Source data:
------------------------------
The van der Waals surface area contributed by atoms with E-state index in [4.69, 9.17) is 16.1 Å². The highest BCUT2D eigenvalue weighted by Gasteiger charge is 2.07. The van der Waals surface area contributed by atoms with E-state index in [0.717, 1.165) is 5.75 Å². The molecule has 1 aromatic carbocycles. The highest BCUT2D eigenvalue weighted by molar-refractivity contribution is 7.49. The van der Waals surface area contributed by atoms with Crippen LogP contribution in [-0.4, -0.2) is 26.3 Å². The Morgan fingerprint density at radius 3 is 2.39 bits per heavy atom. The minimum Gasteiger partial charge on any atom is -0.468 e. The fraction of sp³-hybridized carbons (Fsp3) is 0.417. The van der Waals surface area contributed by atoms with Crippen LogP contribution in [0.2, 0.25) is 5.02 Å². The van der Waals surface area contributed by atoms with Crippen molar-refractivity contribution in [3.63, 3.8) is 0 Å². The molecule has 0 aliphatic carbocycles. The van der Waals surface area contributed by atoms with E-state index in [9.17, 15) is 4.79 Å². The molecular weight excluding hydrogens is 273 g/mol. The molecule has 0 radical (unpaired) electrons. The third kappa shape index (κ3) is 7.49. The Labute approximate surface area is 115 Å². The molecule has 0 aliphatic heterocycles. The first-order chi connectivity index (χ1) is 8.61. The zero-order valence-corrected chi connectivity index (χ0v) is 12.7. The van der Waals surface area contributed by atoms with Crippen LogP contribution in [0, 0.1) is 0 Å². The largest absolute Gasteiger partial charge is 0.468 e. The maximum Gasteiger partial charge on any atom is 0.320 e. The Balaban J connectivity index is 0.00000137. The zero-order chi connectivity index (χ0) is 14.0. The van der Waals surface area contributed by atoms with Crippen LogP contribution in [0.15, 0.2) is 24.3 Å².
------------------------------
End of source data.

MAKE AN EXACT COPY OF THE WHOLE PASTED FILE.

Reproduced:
The van der Waals surface area contributed by atoms with E-state index in [4.69, 9.17) is 16.1 Å². The highest BCUT2D eigenvalue weighted by Gasteiger charge is 2.07. The van der Waals surface area contributed by atoms with E-state index in [0.717, 1.165) is 5.75 Å². The molecule has 1 aromatic carbocycles. The highest BCUT2D eigenvalue weighted by molar-refractivity contribution is 7.49. The van der Waals surface area contributed by atoms with Crippen LogP contribution in [-0.4, -0.2) is 26.3 Å². The Morgan fingerprint density at radius 3 is 2.39 bits per heavy atom. The minimum Gasteiger partial charge on any atom is -0.468 e. The fraction of sp³-hybridized carbons (Fsp3) is 0.417. The van der Waals surface area contributed by atoms with Crippen LogP contribution in [0.2, 0.25) is 5.02 Å². The van der Waals surface area contributed by atoms with Crippen molar-refractivity contribution in [3.63, 3.8) is 0 Å². The molecule has 0 aliphatic carbocycles. The van der Waals surface area contributed by atoms with E-state index in [9.17, 15) is 4.79 Å². The molecular weight excluding hydrogens is 273 g/mol. The molecule has 0 radical (unpaired) electrons. The third kappa shape index (κ3) is 7.49. The Labute approximate surface area is 115 Å². The molecule has 0 aliphatic heterocycles. The first-order chi connectivity index (χ1) is 8.61. The zero-order valence-corrected chi connectivity index (χ0v) is 12.7. The van der Waals surface area contributed by atoms with Crippen LogP contribution in [0, 0.1) is 0 Å². The largest absolute Gasteiger partial charge is 0.468 e. The maximum Gasteiger partial charge on any atom is 0.320 e. The Balaban J connectivity index is 0.00000137. The zero-order chi connectivity index (χ0) is 14.0. The van der Waals surface area contributed by atoms with Crippen LogP contribution in [0.15, 0.2) is 24.3 Å².